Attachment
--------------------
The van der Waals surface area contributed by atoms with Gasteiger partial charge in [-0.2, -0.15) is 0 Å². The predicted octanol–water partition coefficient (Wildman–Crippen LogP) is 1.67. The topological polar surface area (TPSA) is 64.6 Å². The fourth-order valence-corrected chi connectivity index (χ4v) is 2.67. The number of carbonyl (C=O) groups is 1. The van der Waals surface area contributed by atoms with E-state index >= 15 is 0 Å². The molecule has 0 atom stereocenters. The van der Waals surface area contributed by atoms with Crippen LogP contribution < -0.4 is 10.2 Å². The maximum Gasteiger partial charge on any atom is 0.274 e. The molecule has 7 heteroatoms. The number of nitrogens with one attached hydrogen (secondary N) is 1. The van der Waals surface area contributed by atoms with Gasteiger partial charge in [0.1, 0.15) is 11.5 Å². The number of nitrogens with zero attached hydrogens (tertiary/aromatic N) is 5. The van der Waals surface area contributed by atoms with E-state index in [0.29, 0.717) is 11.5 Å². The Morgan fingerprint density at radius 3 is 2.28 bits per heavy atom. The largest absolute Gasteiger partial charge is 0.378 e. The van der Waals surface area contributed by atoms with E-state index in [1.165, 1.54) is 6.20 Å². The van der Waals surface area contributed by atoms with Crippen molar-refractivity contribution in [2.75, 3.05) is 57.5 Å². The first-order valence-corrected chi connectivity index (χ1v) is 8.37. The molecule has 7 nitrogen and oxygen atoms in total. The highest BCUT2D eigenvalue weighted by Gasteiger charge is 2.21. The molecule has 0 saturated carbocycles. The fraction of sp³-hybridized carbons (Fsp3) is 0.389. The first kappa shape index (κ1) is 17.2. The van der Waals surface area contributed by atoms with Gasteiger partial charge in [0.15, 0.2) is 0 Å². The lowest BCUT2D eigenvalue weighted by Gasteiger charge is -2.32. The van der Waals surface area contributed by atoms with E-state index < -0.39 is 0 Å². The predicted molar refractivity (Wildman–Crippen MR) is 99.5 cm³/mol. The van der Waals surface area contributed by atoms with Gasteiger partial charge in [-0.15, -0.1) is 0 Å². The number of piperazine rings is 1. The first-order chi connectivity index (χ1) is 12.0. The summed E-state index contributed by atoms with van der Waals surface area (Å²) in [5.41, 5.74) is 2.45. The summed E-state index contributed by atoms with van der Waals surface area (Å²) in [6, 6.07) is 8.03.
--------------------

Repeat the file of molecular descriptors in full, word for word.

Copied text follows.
The van der Waals surface area contributed by atoms with Gasteiger partial charge in [-0.2, -0.15) is 0 Å². The predicted octanol–water partition coefficient (Wildman–Crippen LogP) is 1.67. The topological polar surface area (TPSA) is 64.6 Å². The fourth-order valence-corrected chi connectivity index (χ4v) is 2.67. The number of carbonyl (C=O) groups is 1. The van der Waals surface area contributed by atoms with E-state index >= 15 is 0 Å². The molecule has 0 atom stereocenters. The van der Waals surface area contributed by atoms with Crippen LogP contribution < -0.4 is 10.2 Å². The maximum Gasteiger partial charge on any atom is 0.274 e. The molecule has 7 heteroatoms. The number of nitrogens with one attached hydrogen (secondary N) is 1. The van der Waals surface area contributed by atoms with Gasteiger partial charge in [0.1, 0.15) is 11.5 Å². The number of nitrogens with zero attached hydrogens (tertiary/aromatic N) is 5. The van der Waals surface area contributed by atoms with E-state index in [0.29, 0.717) is 11.5 Å². The Morgan fingerprint density at radius 3 is 2.28 bits per heavy atom. The largest absolute Gasteiger partial charge is 0.378 e. The van der Waals surface area contributed by atoms with E-state index in [1.165, 1.54) is 6.20 Å². The van der Waals surface area contributed by atoms with Crippen molar-refractivity contribution in [2.75, 3.05) is 57.5 Å². The first-order valence-corrected chi connectivity index (χ1v) is 8.37. The molecule has 7 nitrogen and oxygen atoms in total. The highest BCUT2D eigenvalue weighted by Gasteiger charge is 2.21. The molecule has 0 saturated carbocycles. The fraction of sp³-hybridized carbons (Fsp3) is 0.389. The first kappa shape index (κ1) is 17.2. The van der Waals surface area contributed by atoms with Gasteiger partial charge in [0.15, 0.2) is 0 Å². The lowest BCUT2D eigenvalue weighted by Gasteiger charge is -2.32. The van der Waals surface area contributed by atoms with E-state index < -0.39 is 0 Å². The predicted molar refractivity (Wildman–Crippen MR) is 99.5 cm³/mol. The van der Waals surface area contributed by atoms with Gasteiger partial charge in [-0.15, -0.1) is 0 Å². The number of piperazine rings is 1. The first-order chi connectivity index (χ1) is 12.0. The summed E-state index contributed by atoms with van der Waals surface area (Å²) in [5.41, 5.74) is 2.45. The summed E-state index contributed by atoms with van der Waals surface area (Å²) in [6, 6.07) is 8.03.